Last but certainly not least, real leaders are “execution animals,” driven by achievement. The true leader autographs his work with excellence and is constantly seeking opportunities to raise the bar of quality for the entire organization. By contrast, mediocrity is a malaise—one that we can choose to accept or reject. Sadly, far too many people are willing to settle for it rather than insisting on aiming high and working fiercely towards excellence.
There are lots of excuses for failure—but not one good reason! Especially when you consider that good quality and lousy quality generally take exactly the same amount of time.
Excellence in execution is not something the leader can delegate to others in its entirety and then walk away. You can’t simply mandate high standards and then rely on others to achieve them. If you aspire to leadership, you must be personally dedicated to excellence and take the lead in achieving it.
This is one reason why a period of hands-on apprenticeship in the lower ranks of an organization is a useful, even essential background for the leader. You need to spend some time personally mastering the skills that are crucial to success in your industry. If you work in manufacturing, put in some days on the assembly line; if you help to run a service business, devote time to working face-to-face with customers and learning about their needs and problems; if you are involved in health care, spend afternoons with patients and their families so you can understand what it takes to reassure and comfort them. If you haven’t personally tried to meet the highest standards in your field, it will be hard for you to judge the performance of your colleagues, or to inspire them to give their best efforts in pursuit of excellence. Personal knowledge and hands-on experience provide credibility and credentials.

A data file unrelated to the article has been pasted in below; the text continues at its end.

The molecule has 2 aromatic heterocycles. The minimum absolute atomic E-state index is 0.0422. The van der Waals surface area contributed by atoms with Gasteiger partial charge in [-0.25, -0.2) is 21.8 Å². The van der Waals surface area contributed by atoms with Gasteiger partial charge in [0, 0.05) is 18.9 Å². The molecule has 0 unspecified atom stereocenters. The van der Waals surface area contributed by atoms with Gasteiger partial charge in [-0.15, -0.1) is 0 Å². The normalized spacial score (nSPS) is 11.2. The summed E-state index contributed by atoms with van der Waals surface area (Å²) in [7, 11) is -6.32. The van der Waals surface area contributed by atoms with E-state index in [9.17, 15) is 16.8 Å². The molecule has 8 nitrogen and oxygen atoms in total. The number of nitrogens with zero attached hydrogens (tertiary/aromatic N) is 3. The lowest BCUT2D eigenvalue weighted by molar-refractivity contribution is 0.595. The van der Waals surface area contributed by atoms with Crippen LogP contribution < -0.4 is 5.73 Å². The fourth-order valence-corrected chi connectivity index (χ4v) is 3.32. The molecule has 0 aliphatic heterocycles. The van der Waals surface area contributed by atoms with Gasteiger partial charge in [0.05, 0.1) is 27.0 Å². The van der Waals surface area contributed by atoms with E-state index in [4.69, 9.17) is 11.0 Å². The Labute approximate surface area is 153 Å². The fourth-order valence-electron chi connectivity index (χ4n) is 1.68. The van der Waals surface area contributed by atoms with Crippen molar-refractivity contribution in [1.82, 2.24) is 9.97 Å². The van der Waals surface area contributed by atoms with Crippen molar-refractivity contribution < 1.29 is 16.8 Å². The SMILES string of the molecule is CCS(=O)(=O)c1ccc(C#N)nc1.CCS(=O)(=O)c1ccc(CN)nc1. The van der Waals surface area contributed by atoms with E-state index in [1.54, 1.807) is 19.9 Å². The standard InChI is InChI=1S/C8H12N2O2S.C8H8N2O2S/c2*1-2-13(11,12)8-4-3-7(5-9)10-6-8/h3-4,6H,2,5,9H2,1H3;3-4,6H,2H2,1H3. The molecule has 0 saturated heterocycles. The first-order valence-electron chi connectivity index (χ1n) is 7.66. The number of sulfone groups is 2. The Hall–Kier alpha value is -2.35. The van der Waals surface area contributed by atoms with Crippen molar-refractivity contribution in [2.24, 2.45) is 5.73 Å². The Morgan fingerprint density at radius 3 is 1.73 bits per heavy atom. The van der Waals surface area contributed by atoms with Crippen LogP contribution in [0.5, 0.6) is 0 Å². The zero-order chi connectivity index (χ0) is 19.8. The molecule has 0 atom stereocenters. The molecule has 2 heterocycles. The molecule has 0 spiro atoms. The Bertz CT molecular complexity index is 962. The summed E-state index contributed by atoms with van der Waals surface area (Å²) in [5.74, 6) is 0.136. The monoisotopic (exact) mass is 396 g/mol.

Of course, delegation is an important skill. No one person can do everything, so the leader must learn how to delegate effectively. He must give his colleagues not just a set of tasks to perform, but also owners hip of the results – that is, a sense of personal responsibility for what happens. (I’ve found that, if you get the ownership of a problem right, you usually get the resolution right.) The leader must also give people enough freedom to develop their own solutions to knotty problems. This is the only way to nurture creativity, independent judgment, and responsibility among those who may be leading the entire organization someday.
In the book, I have shared a story from my own experience to further emphasize the importance of this attribute throughout my lifetime journey.I look forward to receiving your comments.
Hussein A. Al-Banawi
Author, The Unknown Leader